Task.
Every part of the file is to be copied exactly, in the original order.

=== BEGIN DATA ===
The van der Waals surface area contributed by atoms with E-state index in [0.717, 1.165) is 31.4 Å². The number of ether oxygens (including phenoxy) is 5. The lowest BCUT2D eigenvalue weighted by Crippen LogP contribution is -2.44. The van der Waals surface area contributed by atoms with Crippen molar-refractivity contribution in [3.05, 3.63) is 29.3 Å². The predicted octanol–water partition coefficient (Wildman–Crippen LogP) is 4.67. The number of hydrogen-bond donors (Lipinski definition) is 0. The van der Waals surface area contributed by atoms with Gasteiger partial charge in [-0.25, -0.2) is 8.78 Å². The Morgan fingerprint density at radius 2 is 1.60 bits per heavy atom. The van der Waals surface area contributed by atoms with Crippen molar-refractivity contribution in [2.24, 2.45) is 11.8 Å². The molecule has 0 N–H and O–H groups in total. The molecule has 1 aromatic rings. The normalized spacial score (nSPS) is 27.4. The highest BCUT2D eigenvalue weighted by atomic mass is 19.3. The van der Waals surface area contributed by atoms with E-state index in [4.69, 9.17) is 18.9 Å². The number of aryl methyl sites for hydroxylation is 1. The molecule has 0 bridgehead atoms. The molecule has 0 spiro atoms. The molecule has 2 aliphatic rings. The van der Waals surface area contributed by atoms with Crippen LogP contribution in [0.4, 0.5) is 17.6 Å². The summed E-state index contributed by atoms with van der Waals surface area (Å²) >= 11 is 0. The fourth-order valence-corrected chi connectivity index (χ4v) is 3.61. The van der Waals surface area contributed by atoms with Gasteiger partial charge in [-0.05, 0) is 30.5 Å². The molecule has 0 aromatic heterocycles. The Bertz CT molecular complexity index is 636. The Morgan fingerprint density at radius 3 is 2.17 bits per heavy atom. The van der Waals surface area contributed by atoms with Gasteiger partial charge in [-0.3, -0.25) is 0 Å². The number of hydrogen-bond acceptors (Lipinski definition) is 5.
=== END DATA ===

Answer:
The van der Waals surface area contributed by atoms with E-state index in [0.717, 1.165) is 31.4 Å². The number of ether oxygens (including phenoxy) is 5. The lowest BCUT2D eigenvalue weighted by Crippen LogP contribution is -2.44. The van der Waals surface area contributed by atoms with Crippen molar-refractivity contribution in [3.05, 3.63) is 29.3 Å². The predicted octanol–water partition coefficient (Wildman–Crippen LogP) is 4.67. The number of hydrogen-bond donors (Lipinski definition) is 0. The van der Waals surface area contributed by atoms with Gasteiger partial charge in [-0.25, -0.2) is 8.78 Å². The Morgan fingerprint density at radius 2 is 1.60 bits per heavy atom. The van der Waals surface area contributed by atoms with Crippen molar-refractivity contribution in [2.24, 2.45) is 11.8 Å². The molecule has 0 N–H and O–H groups in total. The molecule has 1 aromatic rings. The normalized spacial score (nSPS) is 27.4. The highest BCUT2D eigenvalue weighted by atomic mass is 19.3. The van der Waals surface area contributed by atoms with E-state index in [4.69, 9.17) is 18.9 Å². The number of aryl methyl sites for hydroxylation is 1. The molecule has 0 bridgehead atoms. The molecule has 0 spiro atoms. The molecule has 2 aliphatic rings. The van der Waals surface area contributed by atoms with Crippen LogP contribution in [0.4, 0.5) is 17.6 Å². The summed E-state index contributed by atoms with van der Waals surface area (Å²) >= 11 is 0. The fourth-order valence-corrected chi connectivity index (χ4v) is 3.61. The van der Waals surface area contributed by atoms with Gasteiger partial charge in [-0.05, 0) is 30.5 Å². The molecule has 0 aromatic heterocycles. The Bertz CT molecular complexity index is 636. The Morgan fingerprint density at radius 3 is 2.17 bits per heavy atom. The van der Waals surface area contributed by atoms with Gasteiger partial charge in [-0.3, -0.25) is 0 Å². The number of hydrogen-bond acceptors (Lipinski definition) is 5.